The moose is the largest species in the deer family.
Their habitats include boreal and mixed-deciduous forests in temperate and sub-arctic climates.
The lifespan of a moose is about 15–25 years.
On average, an adult moose stands 1.4–2.1 meters (4.6–6.9 feet) high at the shoulder. Males normally weigh from 380 to 700 kilograms (838 to 1,543 pounds) and females typically weigh 200 to 490 kilograms (441 to 1,080 pounds). The head-and-body length is 2.4–3.1 meters (7.9–10.2 ft), with the vestigial tail adding only a further 5–12 centimeters (2.0–4.7 inches).
Moose have long faces and muzzles that dangle over their chins.
Most moose have a pendant of fur-covered skin, about 30 centimeters (12 inches) long, called a bell, hanging from the throat.
Their fur is generally brown or black and provides excellent insulation from the cold.
Moose hair is hollow, which helps keep it warm.
The male moose have antlers like other members of the deer family. These can grow up to 1.8 meters (5.9 feet) wide from tip to tip.
Bull moose use dominant displays of antlers to discourage competition and will spar or fight rivals. After the mating season males drop their antlers to conserve energy for the winter. A new set of antlers will then regrow in the spring.
Moose are not grazing animals but browsers (concentrate selectors).
Moose have four-chambered stomachs, as do cows. They regurgitate partially digested food and “chew their cud”. Food is fermented in the first chamber, and nutrients are extracted in the next three.
Unlike most hooved, domesticated animals, moose cannot digest hay, and feeding it to a moose can be fatal. The moose’s varied and complex diet is typically expensive for humans to provide, and free-range moose require a lot of forested acreage for sustainable survival, which is one of the main reasons moose have never been widely domesticated.
Moose are excellent swimmers and are known to wade into water to eat aquatic plants both at and below the surface.
Moose are at home in the water despite their staggering bulk. They have been seen paddling several miles at a time, and will even submerge completely, staying under for 30 seconds or more.
They can run up to 56 kilometers (35 miles) an hour over short distances, and trot steadily at 32 kilometers (20 miles) an hour.
The hump on a moose back is actually caused by massive shoulder muscles.
Their front legs are longer than their back legs, making it easier for them to jump over things lying in its path.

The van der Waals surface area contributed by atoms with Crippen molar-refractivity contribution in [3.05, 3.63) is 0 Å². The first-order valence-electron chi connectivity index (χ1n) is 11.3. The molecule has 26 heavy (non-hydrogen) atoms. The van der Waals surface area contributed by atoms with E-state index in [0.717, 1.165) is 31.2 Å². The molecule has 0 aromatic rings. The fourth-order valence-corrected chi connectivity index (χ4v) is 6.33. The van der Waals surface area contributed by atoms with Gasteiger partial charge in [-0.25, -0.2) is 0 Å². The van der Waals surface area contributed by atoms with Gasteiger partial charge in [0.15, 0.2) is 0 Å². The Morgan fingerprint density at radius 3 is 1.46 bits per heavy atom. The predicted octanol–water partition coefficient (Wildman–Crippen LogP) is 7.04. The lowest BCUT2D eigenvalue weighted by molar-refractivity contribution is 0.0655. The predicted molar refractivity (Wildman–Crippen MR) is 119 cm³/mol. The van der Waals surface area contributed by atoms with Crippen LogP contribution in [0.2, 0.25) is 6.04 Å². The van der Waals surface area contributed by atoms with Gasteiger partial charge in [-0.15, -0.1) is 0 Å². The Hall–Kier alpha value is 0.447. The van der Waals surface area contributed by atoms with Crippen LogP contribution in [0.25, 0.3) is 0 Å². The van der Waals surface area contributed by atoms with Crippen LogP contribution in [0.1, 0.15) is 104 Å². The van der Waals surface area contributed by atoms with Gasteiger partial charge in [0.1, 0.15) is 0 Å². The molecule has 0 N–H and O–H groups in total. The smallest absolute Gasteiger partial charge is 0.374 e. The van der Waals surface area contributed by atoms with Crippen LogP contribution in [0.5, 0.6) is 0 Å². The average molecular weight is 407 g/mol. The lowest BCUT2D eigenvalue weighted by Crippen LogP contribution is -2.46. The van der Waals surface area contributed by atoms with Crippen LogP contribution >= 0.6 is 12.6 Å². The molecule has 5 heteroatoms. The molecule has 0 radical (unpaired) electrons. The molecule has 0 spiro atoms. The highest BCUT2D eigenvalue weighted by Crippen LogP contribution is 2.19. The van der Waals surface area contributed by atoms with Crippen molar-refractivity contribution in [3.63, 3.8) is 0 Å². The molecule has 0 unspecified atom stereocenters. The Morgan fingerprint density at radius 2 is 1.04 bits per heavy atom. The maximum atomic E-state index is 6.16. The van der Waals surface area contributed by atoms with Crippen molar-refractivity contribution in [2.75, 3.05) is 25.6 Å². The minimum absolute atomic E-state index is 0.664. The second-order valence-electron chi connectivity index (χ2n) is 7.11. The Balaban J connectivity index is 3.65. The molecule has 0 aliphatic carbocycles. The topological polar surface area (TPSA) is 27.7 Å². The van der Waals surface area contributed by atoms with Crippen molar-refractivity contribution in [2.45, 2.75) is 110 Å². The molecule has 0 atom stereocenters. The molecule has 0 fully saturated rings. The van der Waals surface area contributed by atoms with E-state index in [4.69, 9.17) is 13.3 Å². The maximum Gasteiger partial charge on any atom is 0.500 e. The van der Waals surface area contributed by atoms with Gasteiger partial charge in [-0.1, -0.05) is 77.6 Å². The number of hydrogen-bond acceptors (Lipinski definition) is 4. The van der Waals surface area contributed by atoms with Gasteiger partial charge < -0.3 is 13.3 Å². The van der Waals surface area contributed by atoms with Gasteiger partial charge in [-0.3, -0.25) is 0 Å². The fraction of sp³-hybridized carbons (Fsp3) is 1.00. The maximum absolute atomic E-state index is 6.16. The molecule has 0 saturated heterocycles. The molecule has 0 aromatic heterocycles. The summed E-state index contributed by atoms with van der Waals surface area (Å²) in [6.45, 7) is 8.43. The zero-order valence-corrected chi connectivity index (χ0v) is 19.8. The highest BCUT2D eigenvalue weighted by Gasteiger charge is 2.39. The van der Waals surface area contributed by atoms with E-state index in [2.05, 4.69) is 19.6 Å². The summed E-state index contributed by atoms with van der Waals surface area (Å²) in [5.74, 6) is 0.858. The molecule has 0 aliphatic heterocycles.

A moose’s wide hooves act like built-in snowshoes, helping the moose walk in the snow.
Moose have poor eyesight, but they have excellent sense of hearing and smell.
Moose are mostly diurnal animals.
Unlike most other deer species, moose are solitary animals and do not form herds.
Mating occurs in September and October. The males are polygamous and will seek several females to breed with.
After a gestation period of 8 months, females give birth to one baby (twins are rare), which is called a calf. These calves grow quickly and can outrun a person by the time they are just five days old. The young will stay with the mother until just before the next young are born.
A full-grown moose has few enemies except Siberian tigers which regularly prey on adult moose, but a pack of gray wolves can still pose a threat, especially to females with calves. Bears are also known to prey on moose of various sizes and are the only predator besides the wolf to attack moose both in Eurasia and North America.
The moose, along with the beaver, is one of the national animals of Canada. It is also considered the national animal of Sweden and Norway. In Norway it is often referred to as ‘the king of the forest’. The moose is the state animal of Alaska and Maine.
In Europe the moose is known as the elk.
European rock drawings and cave paintings reveal that moose have been hunted since the Stone Age.
Moose are hunted as a game species in many of the countries where they are found.
Moose are not currently threatened, despite being hunted.
Moose are not usually aggressive towards humans, but can be provoked or frightened to behave with aggression. In terms of raw numbers, they attack more people than bears and wolves combined, but usually with only minor consequences. In the Americas, moose injure more people than any other wild mammal, and worldwide, only hippopotamuses injure more.